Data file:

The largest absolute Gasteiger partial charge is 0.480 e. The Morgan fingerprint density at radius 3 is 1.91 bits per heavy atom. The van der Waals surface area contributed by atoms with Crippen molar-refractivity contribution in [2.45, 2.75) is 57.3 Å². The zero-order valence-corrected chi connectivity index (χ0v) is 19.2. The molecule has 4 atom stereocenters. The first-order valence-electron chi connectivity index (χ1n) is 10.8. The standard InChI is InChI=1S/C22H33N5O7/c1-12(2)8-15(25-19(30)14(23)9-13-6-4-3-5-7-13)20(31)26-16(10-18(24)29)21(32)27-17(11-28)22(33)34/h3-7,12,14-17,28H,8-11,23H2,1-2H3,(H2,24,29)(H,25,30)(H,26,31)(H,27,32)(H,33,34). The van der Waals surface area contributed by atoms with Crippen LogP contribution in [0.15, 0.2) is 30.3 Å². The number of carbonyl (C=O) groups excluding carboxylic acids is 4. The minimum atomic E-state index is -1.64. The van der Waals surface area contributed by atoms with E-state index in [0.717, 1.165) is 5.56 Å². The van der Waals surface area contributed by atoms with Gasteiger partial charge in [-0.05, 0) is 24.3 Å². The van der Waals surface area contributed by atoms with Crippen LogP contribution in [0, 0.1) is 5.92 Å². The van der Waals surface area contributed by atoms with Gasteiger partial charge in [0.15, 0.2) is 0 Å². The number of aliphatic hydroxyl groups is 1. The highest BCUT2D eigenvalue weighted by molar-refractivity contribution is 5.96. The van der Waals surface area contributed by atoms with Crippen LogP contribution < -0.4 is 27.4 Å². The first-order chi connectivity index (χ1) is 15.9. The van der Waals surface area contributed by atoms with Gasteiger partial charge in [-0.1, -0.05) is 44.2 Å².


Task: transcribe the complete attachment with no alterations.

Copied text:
The largest absolute Gasteiger partial charge is 0.480 e. The Morgan fingerprint density at radius 3 is 1.91 bits per heavy atom. The van der Waals surface area contributed by atoms with Crippen molar-refractivity contribution in [2.45, 2.75) is 57.3 Å². The zero-order valence-corrected chi connectivity index (χ0v) is 19.2. The molecule has 4 atom stereocenters. The first-order valence-electron chi connectivity index (χ1n) is 10.8. The standard InChI is InChI=1S/C22H33N5O7/c1-12(2)8-15(25-19(30)14(23)9-13-6-4-3-5-7-13)20(31)26-16(10-18(24)29)21(32)27-17(11-28)22(33)34/h3-7,12,14-17,28H,8-11,23H2,1-2H3,(H2,24,29)(H,25,30)(H,26,31)(H,27,32)(H,33,34). The van der Waals surface area contributed by atoms with Crippen LogP contribution in [0.15, 0.2) is 30.3 Å². The number of carbonyl (C=O) groups excluding carboxylic acids is 4. The minimum atomic E-state index is -1.64. The van der Waals surface area contributed by atoms with E-state index in [0.717, 1.165) is 5.56 Å². The van der Waals surface area contributed by atoms with Gasteiger partial charge in [-0.05, 0) is 24.3 Å². The van der Waals surface area contributed by atoms with Crippen LogP contribution in [0, 0.1) is 5.92 Å². The van der Waals surface area contributed by atoms with Gasteiger partial charge in [0.15, 0.2) is 0 Å². The number of aliphatic hydroxyl groups is 1. The highest BCUT2D eigenvalue weighted by molar-refractivity contribution is 5.96. The van der Waals surface area contributed by atoms with Crippen LogP contribution < -0.4 is 27.4 Å². The first-order chi connectivity index (χ1) is 15.9. The van der Waals surface area contributed by atoms with Gasteiger partial charge in [-0.1, -0.05) is 44.2 Å².